Bilibid drug trade probe to be tossed to NBI
MANILA - The Department of Justice (DOJ) will turn over to the National Bureau of Investigation (NBI) its probe into the proliferation of illegal drugs inside the New Bilibid Prison (NBP) so that the NBI, an attached agency of the DOJ, can begin a fact-finding probe that will serve as the basis of the filing of cases.
Justice Secretary Vitaliano Aguirre bared this a day after the NBI received a report from the Anti-Money Laundering Council (AMLC) on a request for the bank transactions of personalities implicated in the so-called Bilibid drug trade.
There exists a memorandum of agreement (MOA) between the NBI and AMLC on matters pertaining to the scrutiny of bank deposits and transactions arising from proceeds of illegal activities.
The (AMLC) report is basically a list of several accounts and transaction records that show major deposits, some amounting to as much as P500 million, Aguirre said.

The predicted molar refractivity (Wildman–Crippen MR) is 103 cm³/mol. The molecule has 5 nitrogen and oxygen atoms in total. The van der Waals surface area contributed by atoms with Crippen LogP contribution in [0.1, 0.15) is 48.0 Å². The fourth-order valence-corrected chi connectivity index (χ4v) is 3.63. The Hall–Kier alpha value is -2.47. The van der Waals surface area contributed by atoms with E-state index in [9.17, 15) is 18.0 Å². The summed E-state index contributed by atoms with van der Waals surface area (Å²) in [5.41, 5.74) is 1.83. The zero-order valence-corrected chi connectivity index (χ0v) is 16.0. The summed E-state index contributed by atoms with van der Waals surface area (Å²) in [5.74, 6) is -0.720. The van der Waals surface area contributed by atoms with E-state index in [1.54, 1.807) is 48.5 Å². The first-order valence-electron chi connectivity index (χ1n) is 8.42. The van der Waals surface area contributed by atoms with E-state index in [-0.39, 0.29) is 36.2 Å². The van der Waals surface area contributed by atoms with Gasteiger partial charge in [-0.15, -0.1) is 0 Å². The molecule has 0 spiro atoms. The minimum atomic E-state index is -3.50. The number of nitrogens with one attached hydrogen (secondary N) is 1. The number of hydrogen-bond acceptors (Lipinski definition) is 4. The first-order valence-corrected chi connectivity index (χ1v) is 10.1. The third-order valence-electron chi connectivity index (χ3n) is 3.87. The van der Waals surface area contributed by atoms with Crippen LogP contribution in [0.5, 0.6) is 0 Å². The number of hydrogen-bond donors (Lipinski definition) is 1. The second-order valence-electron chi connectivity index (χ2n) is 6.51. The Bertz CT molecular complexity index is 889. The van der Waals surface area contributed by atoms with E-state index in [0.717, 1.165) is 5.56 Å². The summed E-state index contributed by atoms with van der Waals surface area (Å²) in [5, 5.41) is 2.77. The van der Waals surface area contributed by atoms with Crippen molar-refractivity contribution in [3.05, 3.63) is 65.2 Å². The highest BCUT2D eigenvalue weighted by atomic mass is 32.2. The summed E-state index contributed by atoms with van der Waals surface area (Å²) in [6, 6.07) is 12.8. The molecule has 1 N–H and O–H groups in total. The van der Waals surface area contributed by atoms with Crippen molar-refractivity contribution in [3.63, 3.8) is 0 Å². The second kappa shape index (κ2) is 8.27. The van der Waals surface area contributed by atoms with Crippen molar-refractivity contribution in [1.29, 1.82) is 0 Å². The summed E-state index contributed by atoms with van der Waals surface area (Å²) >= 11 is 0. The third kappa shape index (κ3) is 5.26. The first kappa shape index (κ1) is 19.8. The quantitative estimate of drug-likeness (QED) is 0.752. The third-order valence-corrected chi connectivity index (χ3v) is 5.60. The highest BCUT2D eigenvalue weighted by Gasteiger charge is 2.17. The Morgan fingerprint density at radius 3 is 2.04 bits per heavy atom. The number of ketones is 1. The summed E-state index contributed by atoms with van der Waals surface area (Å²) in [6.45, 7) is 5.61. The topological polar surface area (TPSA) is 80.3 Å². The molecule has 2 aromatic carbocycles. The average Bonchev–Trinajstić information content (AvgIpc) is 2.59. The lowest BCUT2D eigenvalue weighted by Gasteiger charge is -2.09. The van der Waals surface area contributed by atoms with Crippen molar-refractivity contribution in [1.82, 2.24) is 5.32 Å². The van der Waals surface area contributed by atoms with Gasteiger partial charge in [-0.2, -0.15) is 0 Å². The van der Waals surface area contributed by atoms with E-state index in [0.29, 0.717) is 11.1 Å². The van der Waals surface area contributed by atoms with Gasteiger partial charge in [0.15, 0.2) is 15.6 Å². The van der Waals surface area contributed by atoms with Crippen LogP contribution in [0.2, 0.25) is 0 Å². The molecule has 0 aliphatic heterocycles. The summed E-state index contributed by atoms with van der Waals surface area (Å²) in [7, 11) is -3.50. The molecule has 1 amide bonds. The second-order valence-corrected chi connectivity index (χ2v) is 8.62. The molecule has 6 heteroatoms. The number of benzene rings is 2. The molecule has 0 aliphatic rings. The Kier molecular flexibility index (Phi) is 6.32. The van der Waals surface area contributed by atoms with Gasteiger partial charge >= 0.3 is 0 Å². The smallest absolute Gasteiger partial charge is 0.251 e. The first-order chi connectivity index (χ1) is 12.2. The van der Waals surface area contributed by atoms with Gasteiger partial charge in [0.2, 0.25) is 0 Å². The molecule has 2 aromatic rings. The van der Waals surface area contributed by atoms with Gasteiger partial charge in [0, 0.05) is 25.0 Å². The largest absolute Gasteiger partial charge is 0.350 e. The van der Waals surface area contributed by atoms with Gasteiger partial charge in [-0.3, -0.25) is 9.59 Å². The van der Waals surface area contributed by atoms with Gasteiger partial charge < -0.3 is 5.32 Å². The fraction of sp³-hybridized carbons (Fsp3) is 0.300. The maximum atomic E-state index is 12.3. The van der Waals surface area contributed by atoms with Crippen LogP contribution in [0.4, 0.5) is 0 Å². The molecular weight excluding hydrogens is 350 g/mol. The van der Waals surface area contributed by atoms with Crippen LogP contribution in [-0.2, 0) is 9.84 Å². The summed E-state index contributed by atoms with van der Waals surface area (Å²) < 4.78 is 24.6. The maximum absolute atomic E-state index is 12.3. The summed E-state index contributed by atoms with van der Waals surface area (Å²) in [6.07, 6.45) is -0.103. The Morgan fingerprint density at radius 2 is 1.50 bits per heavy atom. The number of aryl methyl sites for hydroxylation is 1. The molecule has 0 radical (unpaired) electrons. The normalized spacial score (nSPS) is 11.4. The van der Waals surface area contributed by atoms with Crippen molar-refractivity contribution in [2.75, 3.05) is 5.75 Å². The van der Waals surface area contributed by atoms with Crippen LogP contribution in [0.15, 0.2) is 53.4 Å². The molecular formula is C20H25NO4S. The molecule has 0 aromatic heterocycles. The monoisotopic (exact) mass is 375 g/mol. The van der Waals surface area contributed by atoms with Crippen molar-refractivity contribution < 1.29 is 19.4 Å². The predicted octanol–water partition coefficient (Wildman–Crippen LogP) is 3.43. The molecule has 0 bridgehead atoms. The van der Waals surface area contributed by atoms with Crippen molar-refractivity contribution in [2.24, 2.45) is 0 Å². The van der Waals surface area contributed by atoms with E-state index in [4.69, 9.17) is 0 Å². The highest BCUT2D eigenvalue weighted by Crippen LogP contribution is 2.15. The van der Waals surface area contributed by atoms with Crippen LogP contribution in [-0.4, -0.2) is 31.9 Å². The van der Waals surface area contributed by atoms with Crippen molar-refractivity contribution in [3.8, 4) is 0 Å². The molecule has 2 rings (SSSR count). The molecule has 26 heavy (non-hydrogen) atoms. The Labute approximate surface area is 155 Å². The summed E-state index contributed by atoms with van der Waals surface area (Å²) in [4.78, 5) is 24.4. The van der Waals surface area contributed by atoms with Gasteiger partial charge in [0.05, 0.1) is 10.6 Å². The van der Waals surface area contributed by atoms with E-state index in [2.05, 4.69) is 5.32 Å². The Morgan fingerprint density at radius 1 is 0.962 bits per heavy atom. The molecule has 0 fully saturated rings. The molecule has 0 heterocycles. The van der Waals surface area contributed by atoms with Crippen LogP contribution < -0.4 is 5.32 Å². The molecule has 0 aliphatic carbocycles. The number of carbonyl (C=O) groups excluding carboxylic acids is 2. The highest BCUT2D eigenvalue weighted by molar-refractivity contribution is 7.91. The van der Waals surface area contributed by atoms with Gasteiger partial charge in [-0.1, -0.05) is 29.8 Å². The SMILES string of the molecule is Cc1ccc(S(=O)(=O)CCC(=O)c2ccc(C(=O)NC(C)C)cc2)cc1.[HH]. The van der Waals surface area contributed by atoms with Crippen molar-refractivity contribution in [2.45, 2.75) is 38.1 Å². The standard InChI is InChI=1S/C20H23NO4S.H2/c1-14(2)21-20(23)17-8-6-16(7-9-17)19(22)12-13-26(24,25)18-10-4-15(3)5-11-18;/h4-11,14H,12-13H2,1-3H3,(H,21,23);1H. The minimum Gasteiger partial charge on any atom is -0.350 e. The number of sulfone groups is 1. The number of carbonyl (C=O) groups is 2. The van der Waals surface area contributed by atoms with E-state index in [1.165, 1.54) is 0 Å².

Aguirre cannot divulge the bank account names, amounts, and transactions contained in the report since this is prohibited by Republic Act (RA) 9160, also known as the Anti-Money Laundering Act of 2001.
The DOJ is now mulling filing a petition for freeze order over these accounts.
Aguirre reiterated that he does not expect former Justice Secretary and now Senator Leila de Lima, who is the highest ranking government official linked to the Bilibid illegal drug trade, to deposit proceeds of the illegal activities, if any, to her own personal accounts.
The network of accounts being investigated by the DOJ will precisely determine whether these alleged monies are hidden elsewhere, Aguirre stressed.
The justice secretary also said these bank transactions will corroborate the testimony of inmate witnesses that certain deposits (proceeds from illegal drug trade) were made in certain bank accounts.
Asked if any of the bank accounts of government officials or personnel being implicated in the Bilibid illegal drug trade contains deposits not commensurate to their income, Aguirre said, "yes," without going into details.
Aguirre said the filing of cases against those involved in the Bilibid drug trade will happen anytime soon, stressing that the NBI is working on making their cases airtight.